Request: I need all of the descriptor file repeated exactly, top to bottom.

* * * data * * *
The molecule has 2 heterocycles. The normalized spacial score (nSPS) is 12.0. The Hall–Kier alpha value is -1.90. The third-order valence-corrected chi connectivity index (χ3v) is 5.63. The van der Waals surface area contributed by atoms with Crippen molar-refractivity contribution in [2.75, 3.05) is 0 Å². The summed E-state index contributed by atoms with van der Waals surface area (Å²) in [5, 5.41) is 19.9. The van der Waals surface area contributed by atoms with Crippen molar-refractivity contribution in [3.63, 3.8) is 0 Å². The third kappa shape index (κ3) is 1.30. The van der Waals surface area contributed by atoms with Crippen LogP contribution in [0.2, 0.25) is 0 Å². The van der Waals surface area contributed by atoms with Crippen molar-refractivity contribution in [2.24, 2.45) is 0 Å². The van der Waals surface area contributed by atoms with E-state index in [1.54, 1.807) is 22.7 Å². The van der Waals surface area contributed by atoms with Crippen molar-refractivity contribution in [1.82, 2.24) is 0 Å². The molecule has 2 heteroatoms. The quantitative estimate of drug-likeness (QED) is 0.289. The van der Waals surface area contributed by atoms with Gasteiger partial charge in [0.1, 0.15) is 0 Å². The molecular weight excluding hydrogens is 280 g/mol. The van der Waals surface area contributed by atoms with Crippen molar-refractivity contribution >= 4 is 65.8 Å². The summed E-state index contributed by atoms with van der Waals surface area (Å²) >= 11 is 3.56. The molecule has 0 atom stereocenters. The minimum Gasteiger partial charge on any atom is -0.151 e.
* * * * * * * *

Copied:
The molecule has 2 heterocycles. The normalized spacial score (nSPS) is 12.0. The Hall–Kier alpha value is -1.90. The third-order valence-corrected chi connectivity index (χ3v) is 5.63. The van der Waals surface area contributed by atoms with Crippen molar-refractivity contribution in [2.75, 3.05) is 0 Å². The summed E-state index contributed by atoms with van der Waals surface area (Å²) in [5, 5.41) is 19.9. The van der Waals surface area contributed by atoms with Crippen molar-refractivity contribution in [3.63, 3.8) is 0 Å². The third kappa shape index (κ3) is 1.30. The van der Waals surface area contributed by atoms with Crippen LogP contribution in [0.2, 0.25) is 0 Å². The van der Waals surface area contributed by atoms with Crippen molar-refractivity contribution in [2.24, 2.45) is 0 Å². The van der Waals surface area contributed by atoms with E-state index in [1.54, 1.807) is 22.7 Å². The van der Waals surface area contributed by atoms with Crippen molar-refractivity contribution in [1.82, 2.24) is 0 Å². The molecule has 2 heteroatoms. The quantitative estimate of drug-likeness (QED) is 0.289. The van der Waals surface area contributed by atoms with Gasteiger partial charge in [0.1, 0.15) is 0 Å². The molecular weight excluding hydrogens is 280 g/mol. The van der Waals surface area contributed by atoms with Crippen molar-refractivity contribution >= 4 is 65.8 Å². The summed E-state index contributed by atoms with van der Waals surface area (Å²) >= 11 is 3.56. The molecule has 0 atom stereocenters. The minimum Gasteiger partial charge on any atom is -0.151 e.